id = 1
    message = Hello World!

Eventually, your table should look like this,

 

2. Connect the Database

Go to the /application/config/database.php and modify the settings for the database citutorial. You need to input the database username, password and database name. By default, the username in XAMPP is “root” and password is empty i.e. “”. And the database name is “citutorial. So the settings are,

$active_group = 'default';
$query_builder = TRUE;

$db['default'] = array(
	'dsn'	=> '',
	'hostname' => 'localhost',
	'username' => 'root',
	'password' => '',
	'database' => 'citutorial',
	'dbdriver' => 'mysqli',
	'dbprefix' => '',
	'pconnect' => FALSE,
	'db_debug' => (ENVIRONMENT !== 'production'),
	'cache_on' => FALSE,
	'cachedir' => '',
	'char_set' => 'utf8',
	'dbcollat' => 'utf8_general_ci',
	'swap_pre' => '',
	'encrypt' => FALSE,
	'compress' => FALSE,
	'stricton' => FALSE,
	'failover' => array(),
	'save_queries' => TRUE
);

Creating the Model

Understanding the Model

We will now understand the model which will retrieve the “Hello World!” message from the database table we created in steps 1 & 2. First, I will show you what method I used and then you will get the entire model code.

For this tutorial, I have first selected the “table” in our database using this line of code.

// $this->db->from("NAME_OF_TABLE");
$query = $this->db->from("helloworldtable");

Then, I provided the criteria to find the “Hello World!” message from the table like this. Note that in the following line of code, “message” is the column name and “Hello World!” is the specific search keyword that is to be matched in order to retrieve the value.

//$this->db->where('TABLE_COLUMN_NAME', "SEARCH_KEYWORD");
$query = $this->db->where('message', "Hello World!");

Then, I checked if the query was successful and performed an action on the basis of the success or failure of the query like so.

if(!$query){
	echo "Failed to find the \"Hello World\" Entry<br>";
}else{
	echo "Successfully found the \"Hello World\" Entry<br>";
	return $this->db->get()->result();
}

Note that in the end, I simply returned the result of the query like this.

return $this->db->get()->result();

(Alternative approach)

Now, note that all of this could also have been done using the following model function (which I won’t use).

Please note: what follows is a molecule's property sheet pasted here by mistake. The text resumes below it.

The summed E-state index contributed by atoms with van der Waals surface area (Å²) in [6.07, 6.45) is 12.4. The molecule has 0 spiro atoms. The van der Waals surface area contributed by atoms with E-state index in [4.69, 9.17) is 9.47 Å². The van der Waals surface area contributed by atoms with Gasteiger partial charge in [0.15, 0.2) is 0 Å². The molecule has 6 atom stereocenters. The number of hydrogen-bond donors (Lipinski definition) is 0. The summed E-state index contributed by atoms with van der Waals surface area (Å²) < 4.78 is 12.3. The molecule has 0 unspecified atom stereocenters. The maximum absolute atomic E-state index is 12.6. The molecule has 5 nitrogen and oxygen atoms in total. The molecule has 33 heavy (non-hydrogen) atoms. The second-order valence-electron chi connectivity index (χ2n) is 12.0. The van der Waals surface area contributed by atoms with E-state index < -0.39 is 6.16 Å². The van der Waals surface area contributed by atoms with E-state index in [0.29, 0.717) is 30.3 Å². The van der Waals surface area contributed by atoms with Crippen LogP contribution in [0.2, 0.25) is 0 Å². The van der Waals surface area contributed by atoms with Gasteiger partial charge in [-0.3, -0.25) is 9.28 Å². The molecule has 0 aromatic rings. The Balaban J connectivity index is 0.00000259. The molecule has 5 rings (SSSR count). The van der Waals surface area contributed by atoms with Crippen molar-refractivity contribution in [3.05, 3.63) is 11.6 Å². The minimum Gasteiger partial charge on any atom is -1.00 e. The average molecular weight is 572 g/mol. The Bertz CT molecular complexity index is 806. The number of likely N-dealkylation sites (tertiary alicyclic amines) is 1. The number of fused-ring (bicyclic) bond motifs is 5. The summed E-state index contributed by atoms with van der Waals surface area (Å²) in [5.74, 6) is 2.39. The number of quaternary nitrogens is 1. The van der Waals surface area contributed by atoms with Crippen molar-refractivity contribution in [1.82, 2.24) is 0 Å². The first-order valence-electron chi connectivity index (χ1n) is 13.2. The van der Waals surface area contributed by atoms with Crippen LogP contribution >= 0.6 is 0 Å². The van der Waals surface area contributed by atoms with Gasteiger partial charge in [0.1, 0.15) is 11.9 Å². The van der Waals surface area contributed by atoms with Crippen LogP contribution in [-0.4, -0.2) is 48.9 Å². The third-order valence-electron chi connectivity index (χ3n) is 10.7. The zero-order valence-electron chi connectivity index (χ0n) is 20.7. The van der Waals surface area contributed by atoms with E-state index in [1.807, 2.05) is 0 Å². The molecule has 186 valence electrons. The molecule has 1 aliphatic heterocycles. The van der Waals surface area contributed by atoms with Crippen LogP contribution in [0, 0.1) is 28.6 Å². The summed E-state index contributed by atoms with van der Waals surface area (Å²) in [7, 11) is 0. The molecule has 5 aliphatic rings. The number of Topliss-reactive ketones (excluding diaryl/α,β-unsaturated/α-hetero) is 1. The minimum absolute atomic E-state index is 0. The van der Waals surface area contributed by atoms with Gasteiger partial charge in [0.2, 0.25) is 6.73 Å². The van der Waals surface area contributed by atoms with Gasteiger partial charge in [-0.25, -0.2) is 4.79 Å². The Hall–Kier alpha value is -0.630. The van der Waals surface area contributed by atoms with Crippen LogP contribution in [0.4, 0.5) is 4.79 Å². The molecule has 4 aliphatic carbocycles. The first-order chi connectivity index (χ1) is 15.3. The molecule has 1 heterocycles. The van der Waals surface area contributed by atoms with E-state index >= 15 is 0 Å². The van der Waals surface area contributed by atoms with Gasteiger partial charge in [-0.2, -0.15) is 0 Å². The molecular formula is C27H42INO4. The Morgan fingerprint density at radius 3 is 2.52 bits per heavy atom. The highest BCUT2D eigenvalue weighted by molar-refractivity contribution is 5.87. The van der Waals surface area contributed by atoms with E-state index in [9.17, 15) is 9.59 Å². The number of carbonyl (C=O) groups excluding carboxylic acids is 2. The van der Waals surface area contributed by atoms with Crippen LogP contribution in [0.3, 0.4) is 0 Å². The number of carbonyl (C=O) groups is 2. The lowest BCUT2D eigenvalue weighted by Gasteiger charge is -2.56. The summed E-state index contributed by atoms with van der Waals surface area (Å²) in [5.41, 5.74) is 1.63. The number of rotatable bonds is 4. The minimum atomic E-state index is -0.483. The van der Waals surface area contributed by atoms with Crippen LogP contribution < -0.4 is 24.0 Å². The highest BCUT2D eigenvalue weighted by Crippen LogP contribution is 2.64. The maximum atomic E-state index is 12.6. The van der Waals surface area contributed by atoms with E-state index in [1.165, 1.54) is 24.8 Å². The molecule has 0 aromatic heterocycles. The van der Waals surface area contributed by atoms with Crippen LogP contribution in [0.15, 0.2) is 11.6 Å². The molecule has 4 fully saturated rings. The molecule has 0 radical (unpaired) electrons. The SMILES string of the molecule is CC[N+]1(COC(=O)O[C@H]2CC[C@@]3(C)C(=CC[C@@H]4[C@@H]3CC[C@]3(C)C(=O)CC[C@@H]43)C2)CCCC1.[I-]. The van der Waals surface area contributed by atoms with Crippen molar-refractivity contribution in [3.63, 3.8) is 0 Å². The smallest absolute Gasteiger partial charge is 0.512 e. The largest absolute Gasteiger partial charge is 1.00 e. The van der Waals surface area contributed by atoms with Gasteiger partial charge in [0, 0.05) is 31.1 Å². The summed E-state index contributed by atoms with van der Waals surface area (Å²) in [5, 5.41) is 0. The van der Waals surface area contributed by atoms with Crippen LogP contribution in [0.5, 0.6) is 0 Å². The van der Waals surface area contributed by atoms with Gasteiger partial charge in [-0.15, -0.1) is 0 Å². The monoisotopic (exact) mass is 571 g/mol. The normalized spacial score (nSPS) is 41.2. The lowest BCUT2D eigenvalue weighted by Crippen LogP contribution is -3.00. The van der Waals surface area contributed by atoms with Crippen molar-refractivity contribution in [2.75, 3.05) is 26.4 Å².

function return_helloworld_message(){
	$this->db->from("helloworldtable");
	$this->db->where('message', "Hello World!");
	return $this->db->get()->result();
}

3. Creating the model

Lets finally create the model file and add the code.

  1. Go to \application\models\1_hello_world\ and create a file called “Helloworld_model.php”.
  2. Double check that the file name starts with a capital letter since it is important in CI3.0+ versions.
  3. Now, open the file and add the following code to it.
    <?php
    defined('BASEPATH') OR exit('No direct script access allowed');
    
    class Helloworld_model extends CI_Model {
    
    	public function __construct()
        {
                // Call the CI_Model constructor
                parent::__construct();
        }
    
        function return_helloworld_message(){
        	// From the given table,
        	$query = $this->db->from("helloworldtable");
    
        	// Find where the column "message" has a value called "Hello World!"
        	$query = $this->db->where('message', "Hello World!");
    
        	// Check if the query was successful
        	if(!$query){
        		echo "Failed to find the \"Hello World\" Entry
    ";
        	}else{
        		echo "Successfully found the \"Hello World\" Entry
    ";
        		return $this->db->get()->result();
        	}
        	// Then, return the value from Model to the calling controller
        }
    }
    

This completes the model to be used in this tutorial.  Next, we will prepare our views to receive the input.


 

Creating the Views

For this tutorial, we will make two views.

  1. First view will be used to request a “Hello World!” query.
  2. Second view will be used to show the output (either failure or success)

4.1 Creating a view to request for a “Hello World!” message

This view will show a page which will ask the user to press a button to perform a request. Here are some points to note:

Follow these steps to make the request view..

  1. Go to \application\views\1_hello_world\ and create a file called “request_a_helloworld_message.php”.